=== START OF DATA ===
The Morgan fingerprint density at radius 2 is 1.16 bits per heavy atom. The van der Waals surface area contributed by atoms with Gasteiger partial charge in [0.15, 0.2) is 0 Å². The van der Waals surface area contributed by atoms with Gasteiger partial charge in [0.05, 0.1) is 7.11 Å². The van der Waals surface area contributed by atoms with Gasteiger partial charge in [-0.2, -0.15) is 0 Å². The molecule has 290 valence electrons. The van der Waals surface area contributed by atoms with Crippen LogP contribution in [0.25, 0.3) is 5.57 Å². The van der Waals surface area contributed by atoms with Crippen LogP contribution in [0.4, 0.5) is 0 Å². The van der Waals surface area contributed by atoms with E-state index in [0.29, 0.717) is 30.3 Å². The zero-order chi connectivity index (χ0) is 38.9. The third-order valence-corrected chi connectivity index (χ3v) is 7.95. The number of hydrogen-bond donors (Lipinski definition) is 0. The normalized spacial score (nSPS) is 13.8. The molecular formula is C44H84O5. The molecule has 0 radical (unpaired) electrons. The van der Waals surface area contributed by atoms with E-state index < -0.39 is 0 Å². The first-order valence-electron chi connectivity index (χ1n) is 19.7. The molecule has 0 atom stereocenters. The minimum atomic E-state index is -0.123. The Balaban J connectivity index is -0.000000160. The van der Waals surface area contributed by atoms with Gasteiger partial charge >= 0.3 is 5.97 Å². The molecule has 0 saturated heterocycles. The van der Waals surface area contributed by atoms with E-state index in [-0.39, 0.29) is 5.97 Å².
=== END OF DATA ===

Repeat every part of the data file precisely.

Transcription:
The Morgan fingerprint density at radius 2 is 1.16 bits per heavy atom. The van der Waals surface area contributed by atoms with Gasteiger partial charge in [0.15, 0.2) is 0 Å². The van der Waals surface area contributed by atoms with Gasteiger partial charge in [0.05, 0.1) is 7.11 Å². The van der Waals surface area contributed by atoms with Gasteiger partial charge in [-0.2, -0.15) is 0 Å². The molecule has 290 valence electrons. The van der Waals surface area contributed by atoms with Crippen LogP contribution in [0.25, 0.3) is 5.57 Å². The van der Waals surface area contributed by atoms with Crippen LogP contribution in [0.4, 0.5) is 0 Å². The van der Waals surface area contributed by atoms with E-state index in [0.29, 0.717) is 30.3 Å². The zero-order chi connectivity index (χ0) is 38.9. The third-order valence-corrected chi connectivity index (χ3v) is 7.95. The number of hydrogen-bond donors (Lipinski definition) is 0. The normalized spacial score (nSPS) is 13.8. The molecular formula is C44H84O5. The molecule has 0 radical (unpaired) electrons. The van der Waals surface area contributed by atoms with E-state index < -0.39 is 0 Å². The first-order valence-electron chi connectivity index (χ1n) is 19.7. The molecule has 0 atom stereocenters. The minimum atomic E-state index is -0.123. The Balaban J connectivity index is -0.000000160. The van der Waals surface area contributed by atoms with Gasteiger partial charge >= 0.3 is 5.97 Å². The molecule has 0 saturated heterocycles. The van der Waals surface area contributed by atoms with E-state index in [-0.39, 0.29) is 5.97 Å².